Friday, January 30, 2009

And they're off!


Super Bowl Sunday is almost upon us, and NBC has reportedly managed to sell out its ad minutes, despite the economy, at as much as $300,000 a second. Madison Avenue rejoices, this being the best news since Wall Street’s meltdown freed up all that parking in lower Manhattan.

I get tiresomely cranky with the dinosaurs-at-the-tarpit condition of the advertising business these days, but that doesn’t mean I don’t love advertising. I do. I love it when it connects consumers to brands. I love it passionately when it actually adds value to those brands. But I don’t love it when it just amuses people. That’s what Janet Jackson is for.

No, I think there are two sober messages in all this: First, the reason NBC can get $300,000 a second for air time on this program is that big television audiences are a rare commodity. The nearly two thirds of high-earning households in America that use DVRs can skip the ads on 30 Rock, but they have to watch the Super Bowl live. And second, the ads have become part of the show in more ways than one. They are now consensually understood to be entertainment. It’s no more logical that this leads automatically to persuasion than that watching the game makes you want to buy the Steelers. Faddishness aside, this might be one reason why so many of this year's advertisers are using their spots to drive viewers to the web. (Here’s an interesting piece on this).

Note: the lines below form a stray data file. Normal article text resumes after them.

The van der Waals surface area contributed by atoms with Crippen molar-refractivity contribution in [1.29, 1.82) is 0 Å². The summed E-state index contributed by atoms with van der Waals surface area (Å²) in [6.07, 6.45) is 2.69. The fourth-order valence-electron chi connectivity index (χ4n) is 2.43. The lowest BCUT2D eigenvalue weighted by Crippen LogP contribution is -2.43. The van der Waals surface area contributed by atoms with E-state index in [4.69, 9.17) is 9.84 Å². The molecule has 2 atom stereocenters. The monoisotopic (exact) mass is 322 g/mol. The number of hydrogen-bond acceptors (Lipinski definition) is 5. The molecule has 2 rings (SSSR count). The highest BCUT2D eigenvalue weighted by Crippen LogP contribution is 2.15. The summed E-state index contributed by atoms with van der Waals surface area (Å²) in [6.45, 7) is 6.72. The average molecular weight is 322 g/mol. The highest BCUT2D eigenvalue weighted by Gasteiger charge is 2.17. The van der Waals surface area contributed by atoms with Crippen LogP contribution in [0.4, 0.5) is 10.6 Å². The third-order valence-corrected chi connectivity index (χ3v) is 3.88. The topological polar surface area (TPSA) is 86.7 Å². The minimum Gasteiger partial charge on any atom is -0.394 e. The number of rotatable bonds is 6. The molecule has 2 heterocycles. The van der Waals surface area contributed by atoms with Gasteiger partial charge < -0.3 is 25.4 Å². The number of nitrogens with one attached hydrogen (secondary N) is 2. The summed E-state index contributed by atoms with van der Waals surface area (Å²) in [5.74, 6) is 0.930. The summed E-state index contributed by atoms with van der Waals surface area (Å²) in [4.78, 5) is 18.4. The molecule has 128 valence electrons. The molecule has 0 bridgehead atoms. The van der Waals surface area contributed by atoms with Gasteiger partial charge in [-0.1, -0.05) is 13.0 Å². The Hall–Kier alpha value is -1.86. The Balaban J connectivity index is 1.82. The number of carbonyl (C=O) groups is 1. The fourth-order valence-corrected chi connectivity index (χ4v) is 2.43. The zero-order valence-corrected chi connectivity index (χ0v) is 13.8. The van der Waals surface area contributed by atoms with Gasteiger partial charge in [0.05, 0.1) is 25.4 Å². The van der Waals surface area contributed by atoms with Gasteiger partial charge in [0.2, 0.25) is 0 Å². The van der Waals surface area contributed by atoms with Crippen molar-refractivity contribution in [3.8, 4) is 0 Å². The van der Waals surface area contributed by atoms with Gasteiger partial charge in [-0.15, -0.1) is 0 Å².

Enjoy the game. Enjoy the show. And enjoy the ads. Just don’t make the mistake of thinking that all this creativity is a positive sign for the business. The Super Bowl no more signals the healthy future of advertising than the Kentucky Derby does the healthy future of horses as a commuting option. For most people, obstinate poop producers are only entertaining once a year or so, and only then at a safe distance.

And even then only as long as they’re not lame.

1 comment:

Emma Farquharson said...

I must admit, I didn't find any of the ads this superbowl particularly interesting. I gave up in the end and started watching Wipeout. The $300,000 a second is quite disturbing considering the content, but it's still effective advertising because like it or not - I'll be going to GoDaddy the minute I decide to register a domain name.